What about prayer? Without a desperate, consuming need, our passion will dissipate into a routine obedience. We no longer need God for our healings, our daily food, our finances, or well-being. No, we are like the Church of Laodicea – we have arrived and are comfortable. Our prayer life can now be relegated to a more mundane part of our lives. We spend a few minutes during our “quiet time with Jesus” in “conversational prayer”, thinking that somehow we have done our duty. But it is passion that pierces the heavens, not passiveness.  Desperation gets God’s attention, not polite manners. If you want it to rain, you have to pray like Elijah! You cannot approach the Throne of God in timidity and fearfulness and expect to get an answer from God. That only shows a lack of faith in the power of the blood of Jesus. Holy boldness, which is generated by righteousness and the fear of the Lord, is what breaks down every barrier to victory.  Our forefathers prayed with a passion and furor that clamored to the Throne of God and refused to back down until God answered. Today, people are afraid to pray like that. No wonder there is no stirring in our churches!

Am I exaggerating? If I am, then please explain to me where are the miracles, the altars packed with lost souls, the evidence of God’s power, and the manifest presence of the Holy Ghost? If all is so well with the church, then where is the revival?  Gideon had the same question, but at least he realized that the problem had been created when they had let the Amalekites take over their land. We, on the other hand have let the world into our church, but we celebrate it!

You are faced with a battle. Only God has the answer for you. Remember, these are His souls, not yours. He will provide, but you have to seek His face with all your heart to get the answer. It is your prime responsibility. If you won’t do it, who will?

Brother Dale

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The Precious Ointment

Judas was offended when the woman anointed Jesus with costly spikenard. True worship did not abide in Judas’ heart.  He looked at Jesus as a leader –even the greatest of leaders and the only hope Israel had for deliverance – but Jesus wasn’t the God of his heart.

Judas would have probably died for him, but it wouldn’t have been for a worship that had its roots in his heart.  It would have been for a carnal dedication that he had.  He would have surrendered his life, but not his soul.  Pure and holy worship could not have found fertile ground in his heart, for Judas’ only true god was himself.  Such worship, as to pour upon Jesus that precious ointment, without the least thought of its costliness was too much for him.  There was an wall around his heart that such worship could not penetrate.  He rebelled at the idea of giving up the sovereignty of his soul, and so, for thirty pieces of silver, he fell to eternal damnation.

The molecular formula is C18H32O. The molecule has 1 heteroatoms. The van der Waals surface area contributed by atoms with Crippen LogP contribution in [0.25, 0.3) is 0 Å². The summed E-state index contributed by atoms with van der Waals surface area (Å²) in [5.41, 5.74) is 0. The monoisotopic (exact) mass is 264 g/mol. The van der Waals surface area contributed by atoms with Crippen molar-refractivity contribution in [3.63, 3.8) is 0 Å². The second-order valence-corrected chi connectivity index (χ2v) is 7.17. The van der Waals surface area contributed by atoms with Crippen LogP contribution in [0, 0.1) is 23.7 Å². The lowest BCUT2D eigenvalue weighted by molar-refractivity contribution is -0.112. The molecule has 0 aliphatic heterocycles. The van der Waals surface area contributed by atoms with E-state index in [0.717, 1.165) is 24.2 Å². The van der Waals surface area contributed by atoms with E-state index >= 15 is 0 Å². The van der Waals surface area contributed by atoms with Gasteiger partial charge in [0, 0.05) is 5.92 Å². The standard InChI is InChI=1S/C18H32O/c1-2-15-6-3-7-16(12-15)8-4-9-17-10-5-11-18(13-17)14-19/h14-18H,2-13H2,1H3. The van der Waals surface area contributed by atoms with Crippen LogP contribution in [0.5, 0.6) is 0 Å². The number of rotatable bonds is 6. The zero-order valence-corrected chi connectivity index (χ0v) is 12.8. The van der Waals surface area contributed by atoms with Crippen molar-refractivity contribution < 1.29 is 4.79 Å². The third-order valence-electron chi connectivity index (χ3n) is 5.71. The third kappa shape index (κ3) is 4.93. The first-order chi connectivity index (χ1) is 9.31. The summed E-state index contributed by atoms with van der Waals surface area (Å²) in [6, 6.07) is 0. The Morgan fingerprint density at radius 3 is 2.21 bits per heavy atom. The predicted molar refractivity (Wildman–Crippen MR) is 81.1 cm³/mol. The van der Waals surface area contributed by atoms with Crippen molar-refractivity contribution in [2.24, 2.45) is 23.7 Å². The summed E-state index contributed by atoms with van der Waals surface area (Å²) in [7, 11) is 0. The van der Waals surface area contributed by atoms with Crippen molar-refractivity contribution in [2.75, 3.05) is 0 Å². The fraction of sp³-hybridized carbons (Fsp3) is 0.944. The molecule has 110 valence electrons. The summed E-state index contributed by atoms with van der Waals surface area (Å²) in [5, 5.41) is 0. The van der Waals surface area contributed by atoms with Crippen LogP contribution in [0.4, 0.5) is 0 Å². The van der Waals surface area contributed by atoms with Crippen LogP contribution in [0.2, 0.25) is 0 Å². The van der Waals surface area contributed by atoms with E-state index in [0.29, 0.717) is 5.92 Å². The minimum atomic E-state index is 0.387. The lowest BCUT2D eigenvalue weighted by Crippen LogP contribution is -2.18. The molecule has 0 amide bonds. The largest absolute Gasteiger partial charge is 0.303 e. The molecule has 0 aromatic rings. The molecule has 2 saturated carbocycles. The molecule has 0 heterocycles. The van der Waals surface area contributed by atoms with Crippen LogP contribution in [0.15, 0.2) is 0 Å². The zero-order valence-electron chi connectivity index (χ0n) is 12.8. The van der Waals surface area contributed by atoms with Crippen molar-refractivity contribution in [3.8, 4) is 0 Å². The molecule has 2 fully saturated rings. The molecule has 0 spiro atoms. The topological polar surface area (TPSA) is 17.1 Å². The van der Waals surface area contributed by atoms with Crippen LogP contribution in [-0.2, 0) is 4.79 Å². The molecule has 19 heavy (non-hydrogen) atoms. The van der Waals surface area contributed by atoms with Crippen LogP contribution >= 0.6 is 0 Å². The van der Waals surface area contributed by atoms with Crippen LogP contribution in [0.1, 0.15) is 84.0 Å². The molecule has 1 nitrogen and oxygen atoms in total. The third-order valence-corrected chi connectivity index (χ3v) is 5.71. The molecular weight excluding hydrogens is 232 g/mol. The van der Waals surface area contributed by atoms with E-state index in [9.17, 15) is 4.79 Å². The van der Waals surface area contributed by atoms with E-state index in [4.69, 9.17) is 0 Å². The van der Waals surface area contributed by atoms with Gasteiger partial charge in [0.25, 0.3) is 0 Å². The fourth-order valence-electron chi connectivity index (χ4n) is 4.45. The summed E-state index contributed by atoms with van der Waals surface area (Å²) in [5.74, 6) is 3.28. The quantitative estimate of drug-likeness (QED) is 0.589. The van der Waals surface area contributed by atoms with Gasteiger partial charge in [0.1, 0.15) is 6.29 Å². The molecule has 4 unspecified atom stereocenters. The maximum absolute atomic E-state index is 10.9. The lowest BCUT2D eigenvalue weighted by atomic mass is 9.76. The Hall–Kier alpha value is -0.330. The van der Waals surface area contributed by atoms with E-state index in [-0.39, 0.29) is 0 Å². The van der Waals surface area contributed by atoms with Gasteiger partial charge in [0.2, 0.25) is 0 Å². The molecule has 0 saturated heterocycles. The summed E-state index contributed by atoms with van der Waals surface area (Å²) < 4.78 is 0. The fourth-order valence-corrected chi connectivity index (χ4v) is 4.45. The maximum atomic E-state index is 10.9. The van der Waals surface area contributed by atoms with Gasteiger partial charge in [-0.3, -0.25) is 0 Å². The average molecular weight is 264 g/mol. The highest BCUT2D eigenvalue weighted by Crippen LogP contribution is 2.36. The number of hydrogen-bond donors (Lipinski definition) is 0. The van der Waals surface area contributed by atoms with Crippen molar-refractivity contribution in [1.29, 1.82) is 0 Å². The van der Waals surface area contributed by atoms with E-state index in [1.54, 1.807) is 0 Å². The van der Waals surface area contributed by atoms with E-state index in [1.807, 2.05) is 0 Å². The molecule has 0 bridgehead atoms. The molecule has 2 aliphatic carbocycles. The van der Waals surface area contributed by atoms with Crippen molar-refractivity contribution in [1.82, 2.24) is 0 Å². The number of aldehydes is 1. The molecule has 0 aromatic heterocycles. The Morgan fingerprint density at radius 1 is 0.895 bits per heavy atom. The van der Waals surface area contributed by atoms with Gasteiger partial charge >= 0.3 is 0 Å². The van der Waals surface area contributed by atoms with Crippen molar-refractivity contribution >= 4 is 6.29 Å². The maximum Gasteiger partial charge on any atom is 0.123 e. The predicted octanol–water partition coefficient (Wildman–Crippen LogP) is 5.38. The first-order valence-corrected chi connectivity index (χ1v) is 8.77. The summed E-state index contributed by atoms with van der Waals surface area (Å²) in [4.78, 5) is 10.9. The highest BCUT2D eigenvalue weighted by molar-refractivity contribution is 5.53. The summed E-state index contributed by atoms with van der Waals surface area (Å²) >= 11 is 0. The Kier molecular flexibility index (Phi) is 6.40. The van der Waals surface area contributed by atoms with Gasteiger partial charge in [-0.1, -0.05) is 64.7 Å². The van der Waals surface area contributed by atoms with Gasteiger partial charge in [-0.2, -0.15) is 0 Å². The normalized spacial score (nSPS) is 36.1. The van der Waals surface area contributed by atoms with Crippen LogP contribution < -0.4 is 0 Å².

So often it is with us.  To make Jesus the God of our heart is so often at the tip of our tongue, and we recite it as a schoolboy recites his lessons.  We walk with the Lord for years and know that He is God, but never really surrender the innermost parts of our hearts.

The children of Israel saw manna fall every morning of their lives, but did not eat it as food that had been handed to them from the very Throne of God.  Their lives were measured in carnal terms, and their worship of God was conducted as by the precepts of men.  Their humility was in reaction to the terrible judgments set before them, not as their father Abraham, who knew from his heart that he was, in reality, nothing but dust and ashes.

Our humility, our fear of God, our perspective of our own place in the universe, and our love and worship of God must come from the depths of our heart.  If we shut up our hearts and build a wall around it to reserve it for only ourselves; if we do not give it all up and surrender to God, then it becomes our tomb — lifeless, dead and cold as the grave.

Out of the heart of man come the issues of life. (Pro. 4:23) True worship is that total surrender of what we hold most dear – that sweet surrender of our heart and our soul, fearing God in all true humility and, through His power, keeping His commandments that we may be found of Him in true righteousness, having our armor on and our wedding garments spotless, that we may find a place at the Marriage Supper of the Lamb.

At that point, our lives become consecrated to Him.  We think, eat, and breathe with Him sitting always upon the Throne of our hearts.  He becomes our everything; our whole reason for existence, and without Him we would be nothing.  The Bible says to commit our works unto the Lord and our thoughts shall be established. (Prov. 16:3)  “Perfect peace has he whose mind is stayed upon the Lord.”  He becomes the Lord of our life, and nothing else matters.

If you have never had that life-giving experience and are wondering just what it is that can absorb someone so completely in the Lord, perhaps you are missing something in your life that is so powerful that you wold never be the same again.  Something that, in the depths of your soul, you have been searching for all your life.  So many of us have come from the depths of sin, not ever thinking that Jesus was the answer, but have found it at the foot of the Cross.  Maybe this is your chance to come out from under the curses of this life and try God.

“Forsake the foolish and live.” (Prov. 9:6)  There’s life in Jesus Christ.